Lost Brandeis Opinion Posted on Web


The Louis D. Brandeis School of Law is not the only school that has a collection of Brandeis papers.  Harvard has a very large collection that is devoted almost exclusively to his time on the Supreme Court. (Brandeis University has a collection as well–mostly papers donated to it by Brandeis’ daughter Susan Gilbert.) The papers at Harvard were supposed to come to the University of Louisville, but after Brandeis’ death Felix Frankfurter (who never particularly shared Brandeis’ interest in UofL) managed to get the papers diverted to Harvard. Which is a shame, because the collection is a particularly fascinating one. Brandeis was a compulsive re-writer of his opinions, sometimes writing as many as 15 or 20 drafts. And the collection contains the drafts for nearly every opinion Brandeis wrote for the court, which make a great window into Brandeis’ thought processes.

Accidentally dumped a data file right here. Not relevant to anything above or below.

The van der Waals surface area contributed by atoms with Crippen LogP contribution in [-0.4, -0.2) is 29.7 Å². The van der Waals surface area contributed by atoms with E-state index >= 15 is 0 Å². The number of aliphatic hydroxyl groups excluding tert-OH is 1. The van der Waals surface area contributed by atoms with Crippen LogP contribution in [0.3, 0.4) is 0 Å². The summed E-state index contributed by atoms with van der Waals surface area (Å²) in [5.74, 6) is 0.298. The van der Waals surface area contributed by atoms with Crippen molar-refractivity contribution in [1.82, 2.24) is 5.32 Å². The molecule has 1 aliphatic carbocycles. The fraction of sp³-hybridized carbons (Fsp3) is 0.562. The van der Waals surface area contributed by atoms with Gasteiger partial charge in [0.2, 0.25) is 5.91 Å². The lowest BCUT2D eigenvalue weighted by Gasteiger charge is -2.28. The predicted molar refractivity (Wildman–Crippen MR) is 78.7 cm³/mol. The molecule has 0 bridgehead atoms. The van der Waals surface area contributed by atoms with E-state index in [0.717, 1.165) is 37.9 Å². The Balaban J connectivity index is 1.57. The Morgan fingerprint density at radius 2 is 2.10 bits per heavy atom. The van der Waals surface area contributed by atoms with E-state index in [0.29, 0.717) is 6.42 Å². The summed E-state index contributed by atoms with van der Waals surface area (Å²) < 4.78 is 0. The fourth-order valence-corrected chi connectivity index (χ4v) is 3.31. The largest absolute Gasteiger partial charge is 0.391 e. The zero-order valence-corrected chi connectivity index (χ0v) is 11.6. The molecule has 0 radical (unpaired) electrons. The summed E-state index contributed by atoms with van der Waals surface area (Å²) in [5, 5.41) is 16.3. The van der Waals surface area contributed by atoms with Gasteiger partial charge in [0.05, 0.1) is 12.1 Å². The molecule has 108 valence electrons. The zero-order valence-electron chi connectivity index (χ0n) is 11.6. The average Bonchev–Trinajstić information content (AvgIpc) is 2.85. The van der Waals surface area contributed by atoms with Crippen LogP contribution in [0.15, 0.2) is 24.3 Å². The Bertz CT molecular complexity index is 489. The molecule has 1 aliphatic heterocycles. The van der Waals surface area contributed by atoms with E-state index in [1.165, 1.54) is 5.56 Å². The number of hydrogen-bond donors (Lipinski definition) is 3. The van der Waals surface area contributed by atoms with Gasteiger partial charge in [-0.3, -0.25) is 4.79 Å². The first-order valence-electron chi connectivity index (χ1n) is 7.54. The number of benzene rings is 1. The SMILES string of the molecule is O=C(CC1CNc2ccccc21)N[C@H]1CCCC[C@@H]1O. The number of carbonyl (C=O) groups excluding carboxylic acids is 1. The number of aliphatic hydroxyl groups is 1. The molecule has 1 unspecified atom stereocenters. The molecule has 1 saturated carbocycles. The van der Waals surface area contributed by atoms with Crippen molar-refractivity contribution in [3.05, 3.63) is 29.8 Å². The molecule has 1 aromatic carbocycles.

Harvard made a microfilm copy of the collection which is available at a few libraries throughout the country. But now it looks like they are digitizing the collection and putting it on the web. And they have started with a bang. Their first posting is 7 drafts of a previously unpublished opinion: Ruthenberg v. Michigan (1927.) Never heard of it? That would be because after the arguments were made but before the Court’s decision was announced, Ruthenberg, the petitioner, died, so the case was dismissed. It was a First Amendment case that predated Whitney, and had it been published, it is possible that it might have eclipsed that landmark opinion as one of the great defenses of free speech. But you can decide that for yourself–provided that you can decipher Brandeis’ particularly messy handwriting.

A tip of the baseball cap to Kurt Metzmeier who told me about this.

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